Growing up, I was never really my own person. Raised in a fairly traditional Korean-American household, the oldest on my dad's side of the family, and in a sheltered Asian-American community where the band geeks were cooler than the football players, I chased the model of success that everyone around me seemed to pursue. Good grades, leadership roles in multiple extracurricular activities, and a (near) perfect SAT score were all checklist items I ticked off one by one throughout elementary, middle, and high school. Then admission into a top college with a scholarship, followed by a high-paying, prestigious full-time job immediately upon graduation with a global consulting firm. 

But none of it left me feeling all that proud, accomplished, or fulfilled. With every choice I made, I came face to face with a question that everyone around me seemed to be asking: "What do you want to do with your life?" College admissions committees, employers, family members, friends - they all asked me the same question. My answer changed almost every year. I wanted to be a lawyer - no, a doctor - maybe a management consultant. By the time I had turned 25 I still felt lost, and every major decision I made was in an attempt to find my purpose.

I recently got accepted into a Top 10 business school to obtain my MBA. But two weeks before I was supposed to pack up and move 3000 miles to the other side of the country, I had the unexpected opportunity to delay my enrollment by a year. In my head, I thought that since I had already committed to going (to the school, my peers, and my family), I had no choice but to go. But in my heart, I didn't feel ready to leave - right before I had received admission into the MBA program, I had just started a new job, moved out of my parents' house for the first time, and begun to pursue new passions in fitness and self care. A large part of me felt obligated to follow the "clear path" to success - my MBA - because for most of my life, my identity was formed by others' ideas and expectations. But as I faced this decision, that identity was beginning to take a back seat as I started to form my own identity and definitions of success and happiness.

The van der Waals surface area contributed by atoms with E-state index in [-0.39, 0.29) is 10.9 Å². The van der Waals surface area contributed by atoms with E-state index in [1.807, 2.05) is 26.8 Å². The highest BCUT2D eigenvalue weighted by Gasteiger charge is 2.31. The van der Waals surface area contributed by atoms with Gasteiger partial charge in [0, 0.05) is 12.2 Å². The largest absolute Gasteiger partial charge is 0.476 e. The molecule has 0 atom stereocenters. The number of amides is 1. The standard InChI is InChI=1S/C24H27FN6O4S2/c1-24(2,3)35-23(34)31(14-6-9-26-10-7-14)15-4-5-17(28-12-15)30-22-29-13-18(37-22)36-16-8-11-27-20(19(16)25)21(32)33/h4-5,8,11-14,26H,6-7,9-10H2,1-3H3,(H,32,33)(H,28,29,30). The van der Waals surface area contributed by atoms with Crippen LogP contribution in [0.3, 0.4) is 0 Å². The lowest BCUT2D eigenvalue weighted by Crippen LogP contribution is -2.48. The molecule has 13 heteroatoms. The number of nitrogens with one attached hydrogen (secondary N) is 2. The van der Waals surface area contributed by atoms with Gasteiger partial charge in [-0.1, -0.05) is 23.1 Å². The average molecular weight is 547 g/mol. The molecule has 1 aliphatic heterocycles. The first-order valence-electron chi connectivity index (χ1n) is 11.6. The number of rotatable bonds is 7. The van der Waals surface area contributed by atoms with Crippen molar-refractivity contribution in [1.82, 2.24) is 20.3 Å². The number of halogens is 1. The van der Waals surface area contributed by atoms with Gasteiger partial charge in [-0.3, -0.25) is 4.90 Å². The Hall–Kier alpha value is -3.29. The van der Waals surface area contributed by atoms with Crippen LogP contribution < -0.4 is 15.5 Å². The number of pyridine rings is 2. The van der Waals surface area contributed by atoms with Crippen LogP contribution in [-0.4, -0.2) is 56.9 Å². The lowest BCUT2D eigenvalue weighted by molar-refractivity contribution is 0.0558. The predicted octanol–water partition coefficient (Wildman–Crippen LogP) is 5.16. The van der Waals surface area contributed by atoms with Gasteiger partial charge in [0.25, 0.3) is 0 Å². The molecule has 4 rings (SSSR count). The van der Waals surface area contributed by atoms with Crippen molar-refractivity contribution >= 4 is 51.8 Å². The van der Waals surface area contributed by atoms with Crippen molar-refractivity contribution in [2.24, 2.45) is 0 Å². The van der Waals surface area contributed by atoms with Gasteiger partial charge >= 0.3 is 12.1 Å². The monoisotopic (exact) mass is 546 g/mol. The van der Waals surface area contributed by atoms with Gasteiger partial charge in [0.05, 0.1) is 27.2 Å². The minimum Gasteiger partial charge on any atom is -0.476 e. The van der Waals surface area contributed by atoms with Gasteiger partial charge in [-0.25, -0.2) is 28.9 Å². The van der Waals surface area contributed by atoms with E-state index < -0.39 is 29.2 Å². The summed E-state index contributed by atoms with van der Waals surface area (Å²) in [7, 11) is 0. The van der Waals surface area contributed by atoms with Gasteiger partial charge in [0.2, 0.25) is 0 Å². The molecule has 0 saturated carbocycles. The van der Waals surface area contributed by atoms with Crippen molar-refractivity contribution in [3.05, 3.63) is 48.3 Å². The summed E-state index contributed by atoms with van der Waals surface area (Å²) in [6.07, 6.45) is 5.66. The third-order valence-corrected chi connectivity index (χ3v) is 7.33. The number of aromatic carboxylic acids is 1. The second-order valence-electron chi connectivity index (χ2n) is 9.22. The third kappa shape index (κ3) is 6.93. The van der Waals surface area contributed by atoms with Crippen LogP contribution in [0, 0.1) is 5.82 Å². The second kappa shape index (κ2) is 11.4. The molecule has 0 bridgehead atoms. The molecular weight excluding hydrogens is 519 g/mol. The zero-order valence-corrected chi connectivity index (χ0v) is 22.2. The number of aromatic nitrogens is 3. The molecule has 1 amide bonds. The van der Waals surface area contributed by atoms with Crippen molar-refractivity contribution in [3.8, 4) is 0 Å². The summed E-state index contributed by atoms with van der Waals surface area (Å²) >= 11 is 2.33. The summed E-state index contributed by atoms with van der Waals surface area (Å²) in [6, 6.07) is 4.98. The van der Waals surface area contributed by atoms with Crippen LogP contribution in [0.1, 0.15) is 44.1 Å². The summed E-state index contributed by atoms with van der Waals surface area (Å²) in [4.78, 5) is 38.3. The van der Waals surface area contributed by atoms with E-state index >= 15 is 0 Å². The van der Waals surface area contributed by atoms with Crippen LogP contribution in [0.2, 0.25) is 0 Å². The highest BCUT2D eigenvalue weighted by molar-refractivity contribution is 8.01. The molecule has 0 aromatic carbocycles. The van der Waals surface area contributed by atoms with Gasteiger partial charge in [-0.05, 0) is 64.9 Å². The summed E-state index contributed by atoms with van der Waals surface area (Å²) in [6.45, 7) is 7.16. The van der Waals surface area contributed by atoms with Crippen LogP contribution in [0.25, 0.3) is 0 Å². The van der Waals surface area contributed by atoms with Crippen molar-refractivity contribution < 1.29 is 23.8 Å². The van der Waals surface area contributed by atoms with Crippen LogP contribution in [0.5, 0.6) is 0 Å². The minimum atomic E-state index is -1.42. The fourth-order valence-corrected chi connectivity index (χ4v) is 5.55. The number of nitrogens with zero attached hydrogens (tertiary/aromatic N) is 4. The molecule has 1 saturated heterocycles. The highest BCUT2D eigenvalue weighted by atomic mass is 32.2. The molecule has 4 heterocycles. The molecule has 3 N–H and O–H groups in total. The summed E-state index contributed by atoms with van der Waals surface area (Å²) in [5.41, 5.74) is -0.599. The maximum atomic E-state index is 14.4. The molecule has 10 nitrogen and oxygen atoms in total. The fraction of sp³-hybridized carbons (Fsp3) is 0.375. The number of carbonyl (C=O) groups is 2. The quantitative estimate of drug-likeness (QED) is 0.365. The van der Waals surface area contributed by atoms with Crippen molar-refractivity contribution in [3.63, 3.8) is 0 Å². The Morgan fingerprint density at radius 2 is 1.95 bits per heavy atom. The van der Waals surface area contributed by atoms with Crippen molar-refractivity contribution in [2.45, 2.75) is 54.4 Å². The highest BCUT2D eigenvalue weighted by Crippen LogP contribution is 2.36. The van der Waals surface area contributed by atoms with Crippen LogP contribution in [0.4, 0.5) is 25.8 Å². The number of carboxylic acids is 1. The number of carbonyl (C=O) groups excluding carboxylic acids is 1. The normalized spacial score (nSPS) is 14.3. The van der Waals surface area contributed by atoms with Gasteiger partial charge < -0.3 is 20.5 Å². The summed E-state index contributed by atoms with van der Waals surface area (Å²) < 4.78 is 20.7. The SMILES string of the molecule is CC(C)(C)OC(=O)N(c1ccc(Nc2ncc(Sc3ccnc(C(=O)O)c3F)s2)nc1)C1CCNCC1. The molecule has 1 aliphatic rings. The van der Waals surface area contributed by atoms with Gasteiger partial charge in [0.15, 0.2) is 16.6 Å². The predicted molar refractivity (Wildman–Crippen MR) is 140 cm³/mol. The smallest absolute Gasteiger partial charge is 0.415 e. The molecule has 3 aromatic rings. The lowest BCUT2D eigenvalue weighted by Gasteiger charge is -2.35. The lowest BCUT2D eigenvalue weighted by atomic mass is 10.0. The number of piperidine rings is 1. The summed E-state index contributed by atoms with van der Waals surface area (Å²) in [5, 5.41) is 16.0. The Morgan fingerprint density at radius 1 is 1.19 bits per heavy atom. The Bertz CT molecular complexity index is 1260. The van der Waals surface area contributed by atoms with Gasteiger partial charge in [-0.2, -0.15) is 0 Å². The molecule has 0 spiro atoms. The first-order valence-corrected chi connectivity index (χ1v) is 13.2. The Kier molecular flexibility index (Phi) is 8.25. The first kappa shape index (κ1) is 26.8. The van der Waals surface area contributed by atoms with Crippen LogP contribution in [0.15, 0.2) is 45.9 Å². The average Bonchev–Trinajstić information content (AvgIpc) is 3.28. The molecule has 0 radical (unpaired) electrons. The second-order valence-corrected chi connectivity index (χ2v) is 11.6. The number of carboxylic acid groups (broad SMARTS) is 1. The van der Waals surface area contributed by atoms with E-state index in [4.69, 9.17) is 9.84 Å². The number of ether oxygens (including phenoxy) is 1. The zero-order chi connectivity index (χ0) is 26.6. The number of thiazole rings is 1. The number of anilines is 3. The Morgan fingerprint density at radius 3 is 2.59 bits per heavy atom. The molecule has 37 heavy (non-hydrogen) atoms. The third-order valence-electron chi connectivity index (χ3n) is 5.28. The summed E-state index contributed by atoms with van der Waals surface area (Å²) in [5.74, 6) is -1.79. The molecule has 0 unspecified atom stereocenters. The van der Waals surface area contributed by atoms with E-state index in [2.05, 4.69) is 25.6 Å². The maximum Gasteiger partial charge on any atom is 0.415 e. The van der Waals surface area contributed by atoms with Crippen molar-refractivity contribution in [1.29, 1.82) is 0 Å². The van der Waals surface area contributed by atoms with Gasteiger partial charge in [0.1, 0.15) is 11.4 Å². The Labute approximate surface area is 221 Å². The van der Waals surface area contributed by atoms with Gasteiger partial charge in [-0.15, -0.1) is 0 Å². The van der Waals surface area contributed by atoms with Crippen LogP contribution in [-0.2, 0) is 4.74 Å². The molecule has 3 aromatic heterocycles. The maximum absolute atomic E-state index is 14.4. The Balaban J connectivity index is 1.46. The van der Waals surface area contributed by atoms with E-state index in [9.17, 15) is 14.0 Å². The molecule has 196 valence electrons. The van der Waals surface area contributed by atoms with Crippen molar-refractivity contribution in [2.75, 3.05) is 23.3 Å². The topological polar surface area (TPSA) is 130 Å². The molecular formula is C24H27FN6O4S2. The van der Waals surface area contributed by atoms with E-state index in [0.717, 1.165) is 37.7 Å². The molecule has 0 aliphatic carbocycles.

As you may have guessed, I decided to stay an extra year before leaving. I can honestly say it's been the best decision I've ever made for myself. I've never been happier, and I've finally started to figure out who I am, what is meaningful to me, and who I want to be.


This blog is a chronicle of my self-discovery. Here, I will track the evolution of the identity that I choose for myself. I hope that my journey not only inspires other people to be themselves, but to be the best version of themselves that they can be under any circumstance, good or bad.

In my blog you will learn about the things that I enjoy, am passionate about, and make me me. Here and in life, I will be intentionally and unapologetically me - no outside influences, no filter, no B.S. I am grateful for every experience that has brought me to where I am today, and I look forward to see where my future will take me. But above all else, I am happy with who I am, and who I am becoming, right now. I'll be sharing my fitness, nutrition, and self care journey with you, and I hope that we can learn, inspire, and live intentionally - together.